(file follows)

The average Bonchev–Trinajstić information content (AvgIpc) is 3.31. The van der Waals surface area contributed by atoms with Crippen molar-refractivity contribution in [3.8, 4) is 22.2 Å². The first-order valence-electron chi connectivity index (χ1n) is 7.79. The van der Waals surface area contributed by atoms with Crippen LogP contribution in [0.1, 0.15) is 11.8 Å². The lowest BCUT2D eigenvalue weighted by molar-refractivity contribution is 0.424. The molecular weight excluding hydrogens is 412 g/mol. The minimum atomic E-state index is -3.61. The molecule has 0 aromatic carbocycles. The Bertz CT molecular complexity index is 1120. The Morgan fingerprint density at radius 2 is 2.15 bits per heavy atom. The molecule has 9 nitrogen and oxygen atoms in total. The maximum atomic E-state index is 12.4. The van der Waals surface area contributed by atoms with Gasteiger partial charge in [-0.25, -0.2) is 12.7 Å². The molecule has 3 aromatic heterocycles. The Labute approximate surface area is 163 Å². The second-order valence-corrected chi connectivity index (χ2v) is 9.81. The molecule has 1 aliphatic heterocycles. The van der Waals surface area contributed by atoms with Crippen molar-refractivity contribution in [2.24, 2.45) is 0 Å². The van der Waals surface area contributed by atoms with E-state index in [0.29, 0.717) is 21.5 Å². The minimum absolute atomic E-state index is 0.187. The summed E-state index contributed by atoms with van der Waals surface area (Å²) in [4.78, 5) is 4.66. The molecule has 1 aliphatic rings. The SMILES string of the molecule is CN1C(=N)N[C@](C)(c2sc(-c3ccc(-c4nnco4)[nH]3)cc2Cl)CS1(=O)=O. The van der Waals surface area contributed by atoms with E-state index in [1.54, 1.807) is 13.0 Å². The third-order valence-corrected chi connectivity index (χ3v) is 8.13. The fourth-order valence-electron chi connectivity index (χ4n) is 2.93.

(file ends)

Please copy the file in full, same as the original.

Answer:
The average Bonchev–Trinajstić information content (AvgIpc) is 3.31. The van der Waals surface area contributed by atoms with Crippen molar-refractivity contribution in [3.8, 4) is 22.2 Å². The first-order valence-electron chi connectivity index (χ1n) is 7.79. The van der Waals surface area contributed by atoms with Crippen LogP contribution in [0.1, 0.15) is 11.8 Å². The lowest BCUT2D eigenvalue weighted by molar-refractivity contribution is 0.424. The molecular weight excluding hydrogens is 412 g/mol. The minimum atomic E-state index is -3.61. The molecule has 0 aromatic carbocycles. The Bertz CT molecular complexity index is 1120. The Morgan fingerprint density at radius 2 is 2.15 bits per heavy atom. The molecule has 9 nitrogen and oxygen atoms in total. The maximum atomic E-state index is 12.4. The van der Waals surface area contributed by atoms with Gasteiger partial charge in [-0.25, -0.2) is 12.7 Å². The molecule has 3 aromatic heterocycles. The Labute approximate surface area is 163 Å². The second-order valence-corrected chi connectivity index (χ2v) is 9.81. The molecule has 1 aliphatic heterocycles. The van der Waals surface area contributed by atoms with Crippen molar-refractivity contribution in [2.24, 2.45) is 0 Å². The van der Waals surface area contributed by atoms with E-state index in [0.29, 0.717) is 21.5 Å². The minimum absolute atomic E-state index is 0.187. The summed E-state index contributed by atoms with van der Waals surface area (Å²) in [4.78, 5) is 4.66. The molecule has 1 aliphatic rings. The SMILES string of the molecule is CN1C(=N)N[C@](C)(c2sc(-c3ccc(-c4nnco4)[nH]3)cc2Cl)CS1(=O)=O. The van der Waals surface area contributed by atoms with E-state index in [1.54, 1.807) is 13.0 Å². The third-order valence-corrected chi connectivity index (χ3v) is 8.13. The fourth-order valence-electron chi connectivity index (χ4n) is 2.93.